Methods Top


Experimental animals

42 male Sprague Dawley (SD) rats with weight ranged from 180 g to 220 g were fed under standard housing conditions (temperature of 18-24oC; relative humidity of 45-60%) and were acclimatized for 7 days before the initiation of the experiment. Our study was conducted in conformity to the requirements of the Chinese Association of Laboratory Animal Care.

42 adult male SD rats were randomly divided into two groups. The rats in control group (n = 12) were exposed to 0.9% saline and the rats in exposure group (n = 30) were exposed to silica. They were all administered by intratraecheal instillation.

Silica preparation

Silica dust (Sigma-Aldrich, St Louis, MO, USA) were added with saline to prepare suspension of 50 mg/ml in aseptic condition and autoclave sterilized to add 8000 U penicillin, thus forming the final silicon suspension.

Silica-induced silicosis in rats

The endotracheal intubation perfusion method was used to administer single intratracheal injection of 1 ml SiO2 suspension (50 mg/ml). The rats were intraperitoneal injected with chloral hydrate and were fixed to inject solution by lung perfusion needle. The control group was instilled with equal amount of 0.9% saline. After perfusion, the rats were placed in a warm ventilated environment. They were sacrificed for further study at 1, 3, 7, 14, 21, 28 day (n = 2 for control group, n = 5 for exposure group) after silica/saline instillation. Tissues of right lower lung were collected and fixed for further Hematoxylin-eosin (HE) and Masson staining to evaluate histopathology changes and collagen deposition.

Collection of bronchoalveolar lavage fluid (BALF)

The right lower lobe of lung in rats were ligated at the bronchi and fixed in 10% formalin. The left lung were washed by 2 ml saline of 37°C through trachea cannula for three times to collect BALF. The procedures were conducted under aseptic condition. Bronchoalveolar lavage fluid was collected and centrifuged at 15000 rpm at 4°C for 15 min. Supernatant was extracted and downline loading in 15 ml test tube and stored at -80oC. Sediment was washed with alcohol by ultrasonic cleaning machine for three times and then conducted for SEM and EDS analysis.

Histopathological and fibrotic examination

The rats were sacrificed by bleeding from abdominal aorta after anesthesia. The right lower lobes were fixed in 10% formalin. The size of section was prepared as 4 mm each and stained with HE for histopathology and Masson staining for fibrotic examination.

The degree of alveolitis was evaluated by HE staining depending on its severity. A score ranging from 0 to 3+ was graded by the criteria introduced by Szapiel et al.[30] andthe average score was calculated for each group at different time points. The severity of fibrosis was determined by Masson staining method. The grade of pulmonary fibrosis was blindly scored by Szapiel et al.'s method with grades range from 0 to 3+.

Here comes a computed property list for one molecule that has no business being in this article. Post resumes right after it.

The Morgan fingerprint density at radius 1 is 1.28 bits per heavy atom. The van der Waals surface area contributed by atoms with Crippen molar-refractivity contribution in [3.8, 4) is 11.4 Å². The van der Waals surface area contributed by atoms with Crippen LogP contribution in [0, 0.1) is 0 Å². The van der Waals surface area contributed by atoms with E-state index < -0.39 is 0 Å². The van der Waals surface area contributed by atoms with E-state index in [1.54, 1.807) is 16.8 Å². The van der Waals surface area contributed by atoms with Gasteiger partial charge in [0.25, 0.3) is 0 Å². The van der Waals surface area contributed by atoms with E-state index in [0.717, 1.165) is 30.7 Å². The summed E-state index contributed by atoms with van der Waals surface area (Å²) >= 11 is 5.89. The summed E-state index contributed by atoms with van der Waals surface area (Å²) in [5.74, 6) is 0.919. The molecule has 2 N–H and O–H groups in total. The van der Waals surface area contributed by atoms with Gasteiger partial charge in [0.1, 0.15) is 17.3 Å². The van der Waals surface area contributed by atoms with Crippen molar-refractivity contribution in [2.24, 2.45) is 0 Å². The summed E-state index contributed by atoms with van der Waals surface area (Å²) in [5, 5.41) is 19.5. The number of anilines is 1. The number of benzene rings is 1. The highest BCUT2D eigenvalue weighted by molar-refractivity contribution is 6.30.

Inflammatory cytokine measurement

The BALF was obtained from each sample in vivo and centrifuged. Supernatants were collected for the measurement of TNF-α, TGF-β by enzyme-linked immunosorbent assay (ELISA) kit (BioLegend, Inc., CA, USA). 10% fetal bovine serum was used to block the plate for 1 hour. Then the cytokines or sample supernatants was added. With further incubation for 3 h, the wells were washed followed by the addition of detection reagent. Then the wells were washed again after 1 h incubation and substrate were added. The optical density (OD) was analyzed by microplate reader.

SEM and EDS analysis

The sediment was placed on a glass slide and waited for its natural drying. Slide was adhered to the sample holder with a conductive paste and sprayed a layer of conductive plating gold film in the vacuum coating machine. The microscopic morphology of the samples under different magnification were observed and photographed by SEM (S- 3000N, Hitachi, Japan). The acceleration voltage of SEM during test was 20 kV. The ion compositions of samples were then analyzed by the EDS element analysis function.

Statistical analysis

The statistical analyses were performed by SPSS 20.0 software. The counting data were presented as the mean ± standard deviation (SD). One-way analysis of variance was used to analyze the significance of differences between groups. Pearson correlation analyses were used to investigate the correlation between P and Si ions and pulmonary fibrosis. Results were considered significant if the P value was less than 0.05.


   Results Top


HE staining

[Figure 1] showed the H and E staining in lung tissues of two groups at different time points. The histopathologic changes of control group exhibited normal lung morphology, which characterized by fine interalveolar septa and well-formed alveolar space with no obvious inflammatory changes observed nearby. However, the lung tissue of the silica-exposed group showed progressive inflammatory changes over time. A single dose silica instillation could produce 1+-2+ grade alveolitis in early stage (d1, d7, d14), which exhibited ill-structured alveolar, thickened alveolar septa and dramatic inflammatory cells infiltration in alveolar space and interstitial lung. At 21 and 28 days after silica exposure, lung tissue instilled with silica had conspicuous 2+-3+ grade alveolitis consisting of significant collapsed alveolar space with obvious formation of silicon nodules, which represent the further exacerbation of fibrosis.
Figure 1: H and E staining of lung tissue in two groups at different time points (×100) (a) control group, day 7, normal lung morphology; (b) exposure group, day 1; (c) exposure group, day 3; (d) exposure group, day 7; (e) exposure group, day 14; (f) exposure group, day 21; (g) exposure group, day 28